Italy reached the Euro 2020 final after edging Spain 4-2 on penalties following a compelling 1-1 draw after extra time on Tuesday, completing a remarkable revival after failing to qualify for the last World Cup.
Jorginho coolly rolled the decisive kick past Spain keeper Unai Simon in the semi-final at Wembley after Alvaro Morata had been thwarted by a fine save from Italy's Gianluigi Donnarumma and Dani Olmo had blasted his effort over the bar.
Italy's substitutes and coaching staff poured on to the pitch celebrate in front of their jubilant supporters behind the goal after Jorginho's kick booked their place in Sunday's final against either England or Denmark.
Roberto Mancini's side took the lead on the hour through a sensational curler from Federico Chiesa to complete a sweeping counter-attack which began with keeper Donnarumma catching a Spain cross and rolling the ball out.
Morata, who had been dropped from the starting lineup after beginning all Spain's previous games, equalised with 10 minutes left, calmly slotting into the bottom corner after bursting forward and exchanging a one-two with Olmo.
The goal was the latest twist in an eventful few weeks for Morata, who has been booed and even faced death threats from Spain supporters after a couple of poor showings, before redeeming himself with a crucial goal in the 5-3 win over Croatia.
But his tournament ended in dismay as his tame spotkick allowed Jorginho to clinch the win for Italy, continuing their sensational run, having earned a clean sweep of victories in the group stage and knocked out top-ranked Belgium in the quarter-finals.
|Soccer Football - Euro 2020 - Semi Final - Italy v Spain - Wembley Stadium, London, Britain - July 6, 2021 Italy's Gianluigi Donnarumma saves a penalty from Spain's Alvaro Morata during a penalty shootout. Photo: Pool via Reuters|
"Spain were great, they have star players but we fought until the end and we did it," said Italy's Chiesa.
"When (Manuel) Locatelli missed the first penalty, everyone was calm saying we can do it and at the end our group helped us in the moment."
Mancini's side are looking to win the European Championship for the first time since 1968 and secure their first major trophy since winning the 2006 World Cup.
Italy avenged their shootout defeat to Spain in the Euro 2008 quarter-finals and their resounding defeat in the Euro 2012 final, and completed a second straight European Championship victory over the Spaniards after their 2-0 win in the last 16 at Euro 2016.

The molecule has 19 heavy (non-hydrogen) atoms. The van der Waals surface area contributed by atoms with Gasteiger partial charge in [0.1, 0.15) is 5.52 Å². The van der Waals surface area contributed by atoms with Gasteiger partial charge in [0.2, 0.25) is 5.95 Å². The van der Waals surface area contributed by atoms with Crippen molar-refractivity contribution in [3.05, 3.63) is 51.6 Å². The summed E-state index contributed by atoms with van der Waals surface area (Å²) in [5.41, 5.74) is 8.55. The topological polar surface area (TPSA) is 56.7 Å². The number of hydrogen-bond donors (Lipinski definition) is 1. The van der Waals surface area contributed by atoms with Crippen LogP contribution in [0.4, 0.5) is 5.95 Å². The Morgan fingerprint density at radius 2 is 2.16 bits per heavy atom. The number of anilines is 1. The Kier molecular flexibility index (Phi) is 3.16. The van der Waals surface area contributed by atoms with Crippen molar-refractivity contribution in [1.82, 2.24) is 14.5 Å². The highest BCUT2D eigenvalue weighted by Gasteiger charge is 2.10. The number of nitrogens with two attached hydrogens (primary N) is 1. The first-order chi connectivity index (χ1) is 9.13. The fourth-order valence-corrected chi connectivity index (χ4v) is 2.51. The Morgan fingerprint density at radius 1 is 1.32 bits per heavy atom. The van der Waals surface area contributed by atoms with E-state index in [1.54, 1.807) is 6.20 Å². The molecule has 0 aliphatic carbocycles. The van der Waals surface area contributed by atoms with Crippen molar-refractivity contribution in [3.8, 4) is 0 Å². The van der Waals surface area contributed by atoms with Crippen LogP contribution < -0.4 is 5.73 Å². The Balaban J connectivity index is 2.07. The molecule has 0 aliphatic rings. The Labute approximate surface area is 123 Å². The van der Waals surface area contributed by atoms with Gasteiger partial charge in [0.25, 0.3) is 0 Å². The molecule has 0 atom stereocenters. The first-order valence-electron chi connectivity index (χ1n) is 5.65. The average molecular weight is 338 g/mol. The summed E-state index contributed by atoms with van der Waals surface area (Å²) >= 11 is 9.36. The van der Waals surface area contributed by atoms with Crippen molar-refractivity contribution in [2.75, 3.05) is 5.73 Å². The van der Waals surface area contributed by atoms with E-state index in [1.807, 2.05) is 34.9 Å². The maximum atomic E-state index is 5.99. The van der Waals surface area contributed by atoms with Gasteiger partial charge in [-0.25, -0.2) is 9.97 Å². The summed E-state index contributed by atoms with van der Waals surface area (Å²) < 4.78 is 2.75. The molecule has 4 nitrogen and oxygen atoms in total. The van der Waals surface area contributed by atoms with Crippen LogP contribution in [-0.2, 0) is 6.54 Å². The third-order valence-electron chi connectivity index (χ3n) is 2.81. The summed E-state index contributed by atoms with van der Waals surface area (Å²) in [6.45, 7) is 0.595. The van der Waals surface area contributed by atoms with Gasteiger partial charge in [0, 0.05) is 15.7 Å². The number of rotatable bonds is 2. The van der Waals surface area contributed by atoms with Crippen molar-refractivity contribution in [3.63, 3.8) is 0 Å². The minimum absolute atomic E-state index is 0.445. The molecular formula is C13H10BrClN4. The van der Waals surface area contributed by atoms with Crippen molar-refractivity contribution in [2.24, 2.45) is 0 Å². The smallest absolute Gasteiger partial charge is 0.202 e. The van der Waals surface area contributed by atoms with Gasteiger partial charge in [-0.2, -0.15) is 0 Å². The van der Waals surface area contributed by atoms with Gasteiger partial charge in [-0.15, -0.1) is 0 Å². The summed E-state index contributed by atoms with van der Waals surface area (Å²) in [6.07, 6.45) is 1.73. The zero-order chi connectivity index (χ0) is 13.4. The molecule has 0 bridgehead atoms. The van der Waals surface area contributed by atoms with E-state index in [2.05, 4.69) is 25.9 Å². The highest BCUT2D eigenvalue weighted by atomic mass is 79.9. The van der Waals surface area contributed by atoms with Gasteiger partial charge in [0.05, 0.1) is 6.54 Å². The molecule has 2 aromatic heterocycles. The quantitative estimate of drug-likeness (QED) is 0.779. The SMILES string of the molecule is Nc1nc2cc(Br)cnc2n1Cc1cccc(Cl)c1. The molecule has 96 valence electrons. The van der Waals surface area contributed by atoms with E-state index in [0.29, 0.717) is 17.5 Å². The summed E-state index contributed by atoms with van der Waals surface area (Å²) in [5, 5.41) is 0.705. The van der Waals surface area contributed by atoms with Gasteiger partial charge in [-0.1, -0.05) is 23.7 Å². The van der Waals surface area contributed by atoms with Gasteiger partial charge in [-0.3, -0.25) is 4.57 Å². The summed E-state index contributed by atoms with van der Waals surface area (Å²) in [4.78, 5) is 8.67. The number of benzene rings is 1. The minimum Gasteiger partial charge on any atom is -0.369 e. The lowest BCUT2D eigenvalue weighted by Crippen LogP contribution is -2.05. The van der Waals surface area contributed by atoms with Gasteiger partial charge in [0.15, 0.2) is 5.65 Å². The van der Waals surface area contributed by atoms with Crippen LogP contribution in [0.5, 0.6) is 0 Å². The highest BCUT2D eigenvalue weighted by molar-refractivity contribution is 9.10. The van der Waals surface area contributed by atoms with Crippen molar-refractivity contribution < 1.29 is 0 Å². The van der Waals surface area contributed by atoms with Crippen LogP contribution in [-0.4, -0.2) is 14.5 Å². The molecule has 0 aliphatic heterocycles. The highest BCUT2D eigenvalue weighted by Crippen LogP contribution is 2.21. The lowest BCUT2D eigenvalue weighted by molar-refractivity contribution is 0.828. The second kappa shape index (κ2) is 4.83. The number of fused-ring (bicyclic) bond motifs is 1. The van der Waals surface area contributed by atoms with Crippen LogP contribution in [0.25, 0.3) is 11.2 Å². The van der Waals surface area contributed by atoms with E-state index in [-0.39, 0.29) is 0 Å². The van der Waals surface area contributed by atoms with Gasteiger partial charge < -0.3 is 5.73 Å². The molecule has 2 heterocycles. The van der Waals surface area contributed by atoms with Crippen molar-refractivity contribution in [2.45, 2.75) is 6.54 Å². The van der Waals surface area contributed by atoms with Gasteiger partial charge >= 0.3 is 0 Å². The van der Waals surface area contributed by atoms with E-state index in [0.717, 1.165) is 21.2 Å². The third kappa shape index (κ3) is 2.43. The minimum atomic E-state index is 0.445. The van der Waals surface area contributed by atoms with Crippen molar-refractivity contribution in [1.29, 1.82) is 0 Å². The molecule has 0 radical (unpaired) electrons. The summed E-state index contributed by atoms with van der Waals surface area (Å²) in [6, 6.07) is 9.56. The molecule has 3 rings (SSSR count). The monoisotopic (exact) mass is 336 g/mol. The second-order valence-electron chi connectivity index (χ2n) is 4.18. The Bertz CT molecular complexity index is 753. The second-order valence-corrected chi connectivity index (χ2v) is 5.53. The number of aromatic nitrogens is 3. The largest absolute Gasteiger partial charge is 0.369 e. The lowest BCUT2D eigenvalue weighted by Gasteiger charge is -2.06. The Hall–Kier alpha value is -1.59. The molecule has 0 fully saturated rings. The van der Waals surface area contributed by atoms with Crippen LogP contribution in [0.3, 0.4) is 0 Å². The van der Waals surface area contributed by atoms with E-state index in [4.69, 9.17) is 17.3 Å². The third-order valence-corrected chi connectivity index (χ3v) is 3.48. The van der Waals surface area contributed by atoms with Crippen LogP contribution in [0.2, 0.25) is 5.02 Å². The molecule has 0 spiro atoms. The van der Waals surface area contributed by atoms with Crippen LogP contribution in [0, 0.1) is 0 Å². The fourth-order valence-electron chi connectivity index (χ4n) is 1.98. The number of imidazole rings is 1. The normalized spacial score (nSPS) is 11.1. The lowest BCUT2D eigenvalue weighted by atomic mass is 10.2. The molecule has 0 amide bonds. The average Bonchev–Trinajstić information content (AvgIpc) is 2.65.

Spain coach Luis Enrique could take nothing away from his side.
"They only wanted to get to penalties in extra time but we could have played for half an hour more. We can be happy and proud with what we've seen. We kept trying to play our way," he said.
"Everyone can feel proud of this team, we have many young players who have done things you couldn't imagine at their age and we were a team from start to finish."
|Soccer Football - Euro 2020 - Semi Final - Italy v Spain - Wembley Stadium, London, Britain - July 6, 2021 Italy's Federico Bernardeschi scores a penalty during the shootout. Photo: Pool via Reuters|
Wembley's capacity was expanded to 60,000 and although coronavirus restrictions prevented fans from travelling abroad, the two countries' expatriate communities turned out to pack each end behind the goal and generate a scorching atmosphere, which heightened the sense of occasion between two titans of international football.
Italy made an intense start but Spain went on to dominate the first half, although Mancini's side came closest to scoring when Emerson clipped the bar right before halftime.
The second half was even more intense as gaps opened up at either end and Spain captain Sergio Busquets missed a great chance when he sent a shot just over the crossbar.
Chiesa then broke the deadlock by pouncing on a loose ball after a last-ditch tackle by Aymeric Laporte and curling into the net to score his second goal in the tournament after also netting at Wembley against Austria.
Italy could have put the game to bed, but Simon saved twice from Domenico Berardi and Morata made them pay.
Spain looked more likely to find a winner in the remaining minutes and in extra time but could not manage a second shootout victory after prevailing against Switzerland in the quarter-finals.
Once again Morata was a crucial part of the story, but not in the way he would have wanted.